And re: the poster who said that their child "came back more advanced in writing, reading and Maths," I'd not pay any attention to that! How on earth was that measured?

Sorry clam it wasn't statistically measured.

It was done on casual basis in that child couldn't say add 4 + 4 and was able to do so after holiday, was able to read better, write better than when left.

I always found after covering a few bits in the holidays, helped to bring my dd on, but it would wouldn't it?

Frantically busy teacher - busy busy busy, teaching to 30 DC...or one mum, one on one for a few minuets helping child....

Obvious really!

admission Sat 24-Jan-15 21:08:17

There are two concerns here. The first is that if you take child on holiday in term time, then this will be counted as unauthorised absence and therefore you risk a fine for taking the child out of school. So in all subsequent years the reality is that the two weeks of the Easter break are the only times when travel would be realistic. If you ask for an extra week then you will in all probability be refused and if you then go, it will be deemed as unauthorised absence.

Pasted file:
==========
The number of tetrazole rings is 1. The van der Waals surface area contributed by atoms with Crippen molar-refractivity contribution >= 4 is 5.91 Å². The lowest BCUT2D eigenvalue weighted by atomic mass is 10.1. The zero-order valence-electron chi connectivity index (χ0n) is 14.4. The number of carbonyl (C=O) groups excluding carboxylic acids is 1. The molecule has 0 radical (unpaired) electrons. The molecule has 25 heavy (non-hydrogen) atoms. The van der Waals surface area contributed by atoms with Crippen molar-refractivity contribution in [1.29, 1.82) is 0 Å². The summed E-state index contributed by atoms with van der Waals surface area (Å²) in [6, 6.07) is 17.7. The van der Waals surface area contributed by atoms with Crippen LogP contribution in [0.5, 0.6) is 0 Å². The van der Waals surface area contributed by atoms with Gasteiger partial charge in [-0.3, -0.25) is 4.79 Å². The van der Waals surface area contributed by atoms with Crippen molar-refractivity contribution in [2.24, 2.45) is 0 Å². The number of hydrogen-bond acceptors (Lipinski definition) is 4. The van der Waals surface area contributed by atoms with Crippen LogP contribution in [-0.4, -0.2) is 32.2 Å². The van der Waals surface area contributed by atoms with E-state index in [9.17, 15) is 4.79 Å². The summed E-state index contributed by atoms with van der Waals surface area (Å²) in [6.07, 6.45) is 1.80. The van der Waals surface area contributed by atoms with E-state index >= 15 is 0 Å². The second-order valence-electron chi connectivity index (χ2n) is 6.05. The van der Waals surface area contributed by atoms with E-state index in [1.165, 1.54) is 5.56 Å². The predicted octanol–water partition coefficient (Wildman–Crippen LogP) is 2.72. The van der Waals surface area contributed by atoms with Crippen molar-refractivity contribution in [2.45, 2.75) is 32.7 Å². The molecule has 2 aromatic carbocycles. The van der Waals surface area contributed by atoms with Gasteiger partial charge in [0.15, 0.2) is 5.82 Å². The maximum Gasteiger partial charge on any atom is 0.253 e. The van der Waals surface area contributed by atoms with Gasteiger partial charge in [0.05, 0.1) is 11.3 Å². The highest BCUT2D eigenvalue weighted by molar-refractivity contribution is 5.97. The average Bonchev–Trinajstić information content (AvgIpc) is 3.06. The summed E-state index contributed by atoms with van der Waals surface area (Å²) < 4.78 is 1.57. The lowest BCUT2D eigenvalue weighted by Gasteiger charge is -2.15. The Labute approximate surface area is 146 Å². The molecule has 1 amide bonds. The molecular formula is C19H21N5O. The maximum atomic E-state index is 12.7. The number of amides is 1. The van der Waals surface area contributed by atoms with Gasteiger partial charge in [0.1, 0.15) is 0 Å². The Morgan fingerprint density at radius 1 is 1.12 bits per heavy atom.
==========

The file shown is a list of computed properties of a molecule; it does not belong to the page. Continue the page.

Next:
As a reception pupil and not having 5th birthday till January, you do not have to start at school till after the Easter break, but coming back from what might be quite an emotional holiday and straight into school might be a big ask of a 5 year old. This year you would not be fined but in subsequent years you will if you go before the end of the spring term. If you take an extra week after the easter break then you will have failed to start school on time and may well find that the school deems you not to have started at school and cancels the place, apart from the possibility of a fine for not being in school. That will also potentially lead to some discussion with social services for non school attendance, which as adopted children is likely to be sooner rather than latter.